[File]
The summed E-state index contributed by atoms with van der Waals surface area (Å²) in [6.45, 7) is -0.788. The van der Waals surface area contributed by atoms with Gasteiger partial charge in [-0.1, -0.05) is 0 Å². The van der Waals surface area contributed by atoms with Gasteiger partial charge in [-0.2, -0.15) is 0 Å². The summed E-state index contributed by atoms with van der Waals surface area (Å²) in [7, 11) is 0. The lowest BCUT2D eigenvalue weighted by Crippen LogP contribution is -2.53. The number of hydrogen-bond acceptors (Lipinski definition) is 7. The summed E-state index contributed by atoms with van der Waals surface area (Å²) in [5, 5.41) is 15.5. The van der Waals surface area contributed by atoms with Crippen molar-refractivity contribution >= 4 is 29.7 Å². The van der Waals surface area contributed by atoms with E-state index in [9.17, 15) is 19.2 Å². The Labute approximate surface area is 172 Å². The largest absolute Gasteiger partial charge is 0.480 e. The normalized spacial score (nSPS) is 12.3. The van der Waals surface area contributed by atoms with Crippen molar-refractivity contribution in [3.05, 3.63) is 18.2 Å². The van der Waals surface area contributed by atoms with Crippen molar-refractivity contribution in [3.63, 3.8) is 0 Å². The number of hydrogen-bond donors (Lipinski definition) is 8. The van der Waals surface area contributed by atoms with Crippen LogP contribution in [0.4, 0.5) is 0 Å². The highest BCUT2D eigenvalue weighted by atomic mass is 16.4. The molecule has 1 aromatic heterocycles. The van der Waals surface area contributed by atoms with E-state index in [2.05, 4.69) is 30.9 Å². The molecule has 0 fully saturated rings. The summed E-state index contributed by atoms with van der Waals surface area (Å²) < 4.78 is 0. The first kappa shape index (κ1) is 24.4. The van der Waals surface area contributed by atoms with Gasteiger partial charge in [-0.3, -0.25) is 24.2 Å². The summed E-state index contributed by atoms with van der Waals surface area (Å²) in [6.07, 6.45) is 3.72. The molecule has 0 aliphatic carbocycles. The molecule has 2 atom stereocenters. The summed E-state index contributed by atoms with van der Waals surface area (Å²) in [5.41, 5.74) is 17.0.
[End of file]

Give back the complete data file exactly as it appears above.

The summed E-state index contributed by atoms with van der Waals surface area (Å²) in [6.45, 7) is -0.788. The van der Waals surface area contributed by atoms with Gasteiger partial charge in [-0.1, -0.05) is 0 Å². The van der Waals surface area contributed by atoms with Gasteiger partial charge in [-0.2, -0.15) is 0 Å². The summed E-state index contributed by atoms with van der Waals surface area (Å²) in [7, 11) is 0. The lowest BCUT2D eigenvalue weighted by Crippen LogP contribution is -2.53. The number of hydrogen-bond acceptors (Lipinski definition) is 7. The summed E-state index contributed by atoms with van der Waals surface area (Å²) in [5, 5.41) is 15.5. The van der Waals surface area contributed by atoms with Crippen molar-refractivity contribution >= 4 is 29.7 Å². The van der Waals surface area contributed by atoms with E-state index in [9.17, 15) is 19.2 Å². The Labute approximate surface area is 172 Å². The largest absolute Gasteiger partial charge is 0.480 e. The normalized spacial score (nSPS) is 12.3. The van der Waals surface area contributed by atoms with Crippen molar-refractivity contribution in [3.05, 3.63) is 18.2 Å². The van der Waals surface area contributed by atoms with Crippen molar-refractivity contribution in [3.63, 3.8) is 0 Å². The number of hydrogen-bond donors (Lipinski definition) is 8. The van der Waals surface area contributed by atoms with Crippen LogP contribution in [0.4, 0.5) is 0 Å². The highest BCUT2D eigenvalue weighted by atomic mass is 16.4. The molecule has 1 aromatic heterocycles. The van der Waals surface area contributed by atoms with E-state index in [2.05, 4.69) is 30.9 Å². The molecule has 0 fully saturated rings. The summed E-state index contributed by atoms with van der Waals surface area (Å²) < 4.78 is 0. The first kappa shape index (κ1) is 24.4. The van der Waals surface area contributed by atoms with Gasteiger partial charge in [-0.3, -0.25) is 24.2 Å². The summed E-state index contributed by atoms with van der Waals surface area (Å²) in [6.07, 6.45) is 3.72. The molecule has 0 aliphatic carbocycles. The molecule has 2 atom stereocenters. The summed E-state index contributed by atoms with van der Waals surface area (Å²) in [5.41, 5.74) is 17.0.